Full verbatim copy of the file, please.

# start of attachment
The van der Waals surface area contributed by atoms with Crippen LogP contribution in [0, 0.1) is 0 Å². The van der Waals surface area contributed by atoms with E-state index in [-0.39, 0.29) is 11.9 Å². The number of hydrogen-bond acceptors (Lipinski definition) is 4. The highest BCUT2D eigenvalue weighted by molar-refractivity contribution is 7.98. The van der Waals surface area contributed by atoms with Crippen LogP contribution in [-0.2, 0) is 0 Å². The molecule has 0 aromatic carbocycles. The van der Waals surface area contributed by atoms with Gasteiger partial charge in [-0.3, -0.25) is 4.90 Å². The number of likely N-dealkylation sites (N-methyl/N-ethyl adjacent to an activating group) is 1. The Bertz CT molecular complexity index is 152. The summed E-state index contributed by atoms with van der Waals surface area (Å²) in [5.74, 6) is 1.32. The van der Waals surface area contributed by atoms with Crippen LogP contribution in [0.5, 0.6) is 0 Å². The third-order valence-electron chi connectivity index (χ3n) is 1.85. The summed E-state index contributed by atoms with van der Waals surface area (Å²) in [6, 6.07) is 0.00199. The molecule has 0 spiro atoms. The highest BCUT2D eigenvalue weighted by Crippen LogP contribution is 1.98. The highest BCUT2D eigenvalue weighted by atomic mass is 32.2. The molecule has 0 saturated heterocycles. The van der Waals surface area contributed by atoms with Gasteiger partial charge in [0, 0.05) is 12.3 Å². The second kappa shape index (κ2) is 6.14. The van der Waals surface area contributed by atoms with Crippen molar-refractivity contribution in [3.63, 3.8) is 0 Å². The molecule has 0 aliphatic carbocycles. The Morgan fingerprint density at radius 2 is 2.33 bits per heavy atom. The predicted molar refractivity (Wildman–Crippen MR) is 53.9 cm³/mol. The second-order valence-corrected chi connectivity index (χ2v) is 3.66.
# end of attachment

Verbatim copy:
The van der Waals surface area contributed by atoms with Crippen LogP contribution in [0, 0.1) is 0 Å². The van der Waals surface area contributed by atoms with E-state index in [-0.39, 0.29) is 11.9 Å². The number of hydrogen-bond acceptors (Lipinski definition) is 4. The highest BCUT2D eigenvalue weighted by molar-refractivity contribution is 7.98. The van der Waals surface area contributed by atoms with Crippen LogP contribution in [-0.2, 0) is 0 Å². The molecule has 0 aromatic carbocycles. The van der Waals surface area contributed by atoms with Gasteiger partial charge in [-0.3, -0.25) is 4.90 Å². The number of likely N-dealkylation sites (N-methyl/N-ethyl adjacent to an activating group) is 1. The Bertz CT molecular complexity index is 152. The summed E-state index contributed by atoms with van der Waals surface area (Å²) in [5.74, 6) is 1.32. The van der Waals surface area contributed by atoms with Crippen LogP contribution in [0.5, 0.6) is 0 Å². The third-order valence-electron chi connectivity index (χ3n) is 1.85. The summed E-state index contributed by atoms with van der Waals surface area (Å²) in [6, 6.07) is 0.00199. The molecule has 0 spiro atoms. The highest BCUT2D eigenvalue weighted by Crippen LogP contribution is 1.98. The highest BCUT2D eigenvalue weighted by atomic mass is 32.2. The molecule has 0 saturated heterocycles. The van der Waals surface area contributed by atoms with Gasteiger partial charge in [0, 0.05) is 12.3 Å². The second kappa shape index (κ2) is 6.14. The van der Waals surface area contributed by atoms with Crippen molar-refractivity contribution in [3.63, 3.8) is 0 Å². The molecule has 0 aliphatic carbocycles. The Morgan fingerprint density at radius 2 is 2.33 bits per heavy atom. The predicted molar refractivity (Wildman–Crippen MR) is 53.9 cm³/mol. The second-order valence-corrected chi connectivity index (χ2v) is 3.66.